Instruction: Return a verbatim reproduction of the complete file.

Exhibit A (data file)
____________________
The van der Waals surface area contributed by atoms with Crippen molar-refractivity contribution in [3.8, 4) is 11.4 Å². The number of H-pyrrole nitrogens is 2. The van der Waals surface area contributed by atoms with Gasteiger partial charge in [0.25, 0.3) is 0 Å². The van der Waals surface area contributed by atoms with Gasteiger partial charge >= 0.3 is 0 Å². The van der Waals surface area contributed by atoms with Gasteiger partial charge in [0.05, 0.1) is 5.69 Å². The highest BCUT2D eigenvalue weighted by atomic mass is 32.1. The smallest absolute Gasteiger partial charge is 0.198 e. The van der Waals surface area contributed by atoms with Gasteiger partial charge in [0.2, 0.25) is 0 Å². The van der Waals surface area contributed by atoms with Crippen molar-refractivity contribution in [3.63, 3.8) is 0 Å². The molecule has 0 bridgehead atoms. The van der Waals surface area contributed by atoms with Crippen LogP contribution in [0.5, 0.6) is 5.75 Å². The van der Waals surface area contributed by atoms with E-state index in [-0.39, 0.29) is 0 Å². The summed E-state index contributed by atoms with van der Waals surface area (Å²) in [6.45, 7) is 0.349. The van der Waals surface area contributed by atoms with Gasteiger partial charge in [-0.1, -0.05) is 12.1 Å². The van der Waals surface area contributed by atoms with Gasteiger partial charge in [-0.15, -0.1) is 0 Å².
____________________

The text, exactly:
The van der Waals surface area contributed by atoms with Crippen molar-refractivity contribution in [3.8, 4) is 11.4 Å². The number of H-pyrrole nitrogens is 2. The van der Waals surface area contributed by atoms with Gasteiger partial charge in [0.25, 0.3) is 0 Å². The van der Waals surface area contributed by atoms with Gasteiger partial charge >= 0.3 is 0 Å². The van der Waals surface area contributed by atoms with Gasteiger partial charge in [0.05, 0.1) is 5.69 Å². The highest BCUT2D eigenvalue weighted by atomic mass is 32.1. The smallest absolute Gasteiger partial charge is 0.198 e. The van der Waals surface area contributed by atoms with Gasteiger partial charge in [0.2, 0.25) is 0 Å². The van der Waals surface area contributed by atoms with Crippen molar-refractivity contribution in [3.63, 3.8) is 0 Å². The molecule has 0 bridgehead atoms. The van der Waals surface area contributed by atoms with Crippen LogP contribution in [0.5, 0.6) is 5.75 Å². The van der Waals surface area contributed by atoms with E-state index in [-0.39, 0.29) is 0 Å². The summed E-state index contributed by atoms with van der Waals surface area (Å²) in [6.45, 7) is 0.349. The van der Waals surface area contributed by atoms with Gasteiger partial charge in [-0.1, -0.05) is 12.1 Å². The van der Waals surface area contributed by atoms with Gasteiger partial charge in [-0.15, -0.1) is 0 Å².